Important People, Places, Events, and Concepts

The English Revolution

Political Thought of the Enlightenment

The American Revolution

The French Revolution

The Empire of Napoleon

The Congress of Vienna

The Haitian Revolution

South American Independence

Independence for Mexico

Nationalist Struggles in Europe

Revolution in China

Revolution in Art and Literature

Review Questions

Answers and Explanations

Chapter 22: Industrialization and the Growth of Democracy

Timeline

Important People, Places, Events, and Concepts

Eastern Models of Industrialization

The Agricultural Revolution

Beginnings of the Industrial Revolution in England

Expansion of the Industrial Revolution

Domestic Effects of the Industrial Revolution

The Global Impact of the Industrial Revolution

Reform Movements

The Growth of Democracy

Advances in Science and Technology

Review Questions

Answers and Explanations

Chapter 23: Imperialism and Global Transformation

Timeline

Important People, Places, Events, and Concepts

The Race for Empire Begins

Europe Divides Africa

British Control of India

Imperialism in Southeast Asia and the Pacific Islands

Imperialism in the Ottoman Empire

China Responds to Western Influence

Japan Begins Modernization

Imperialism in Latin America

Review Questions

Answers and Explanations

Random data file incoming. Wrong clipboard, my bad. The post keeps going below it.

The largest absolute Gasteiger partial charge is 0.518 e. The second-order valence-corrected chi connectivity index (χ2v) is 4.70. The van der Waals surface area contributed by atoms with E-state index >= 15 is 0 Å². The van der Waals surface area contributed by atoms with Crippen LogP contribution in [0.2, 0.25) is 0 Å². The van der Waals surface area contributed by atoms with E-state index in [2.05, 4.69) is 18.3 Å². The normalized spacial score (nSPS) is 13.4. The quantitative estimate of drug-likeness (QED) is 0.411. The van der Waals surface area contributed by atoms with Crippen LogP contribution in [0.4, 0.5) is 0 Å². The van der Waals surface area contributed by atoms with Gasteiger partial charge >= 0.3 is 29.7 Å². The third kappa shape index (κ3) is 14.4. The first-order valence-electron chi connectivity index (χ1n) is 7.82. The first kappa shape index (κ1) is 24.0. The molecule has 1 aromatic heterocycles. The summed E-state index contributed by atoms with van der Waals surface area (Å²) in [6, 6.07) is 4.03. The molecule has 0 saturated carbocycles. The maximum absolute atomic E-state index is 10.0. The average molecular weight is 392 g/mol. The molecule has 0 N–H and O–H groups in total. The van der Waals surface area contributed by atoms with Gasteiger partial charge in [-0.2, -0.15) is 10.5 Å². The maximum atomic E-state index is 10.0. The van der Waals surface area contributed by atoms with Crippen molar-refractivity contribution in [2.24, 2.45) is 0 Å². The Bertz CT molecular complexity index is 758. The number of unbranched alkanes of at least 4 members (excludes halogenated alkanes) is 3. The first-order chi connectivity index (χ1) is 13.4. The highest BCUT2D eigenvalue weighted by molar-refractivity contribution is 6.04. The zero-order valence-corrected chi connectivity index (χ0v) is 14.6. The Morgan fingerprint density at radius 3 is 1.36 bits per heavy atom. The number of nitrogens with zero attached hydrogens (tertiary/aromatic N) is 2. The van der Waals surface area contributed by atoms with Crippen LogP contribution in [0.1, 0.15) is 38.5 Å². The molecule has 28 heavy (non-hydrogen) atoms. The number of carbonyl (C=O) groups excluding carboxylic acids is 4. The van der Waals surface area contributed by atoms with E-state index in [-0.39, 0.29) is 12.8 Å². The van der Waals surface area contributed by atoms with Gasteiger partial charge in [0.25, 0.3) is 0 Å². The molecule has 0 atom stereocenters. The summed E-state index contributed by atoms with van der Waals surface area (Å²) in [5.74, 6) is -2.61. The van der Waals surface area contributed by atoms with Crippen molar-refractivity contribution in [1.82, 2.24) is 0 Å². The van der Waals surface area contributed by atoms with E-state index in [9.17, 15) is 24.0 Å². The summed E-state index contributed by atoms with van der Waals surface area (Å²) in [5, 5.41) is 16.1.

Chapter 24: World War I

Timeline

Important People, Places, Events, and Concepts

Tensions Mount in Europe

Entangling Alliances

Rivalries Erupt in the Balkans

War Begins

The Great War

The Nature of the War

Building the Peace

The Impact of the Great War

Review Questions

Answers and Explanations

Chapter 25: Totalitarianism and Nationalism

Timeline

Important People, Places, Events, and Concepts

The Russian Revolutions

Nationalism in China

The Drive for Nationalism in India

Nationalist Moves in Southwest Asia

Review Questions

Answers and Explanations

Chapter 26: Depression and Dictatorship

Timeline

Important People, Places, Events, and Concepts

The World of the Early Twentieth Century

Political and Economic Challenges

The Great Depression

The Rise of Fascism in Europe

Aggression Leads to War

Review Questions

Answers and Explanations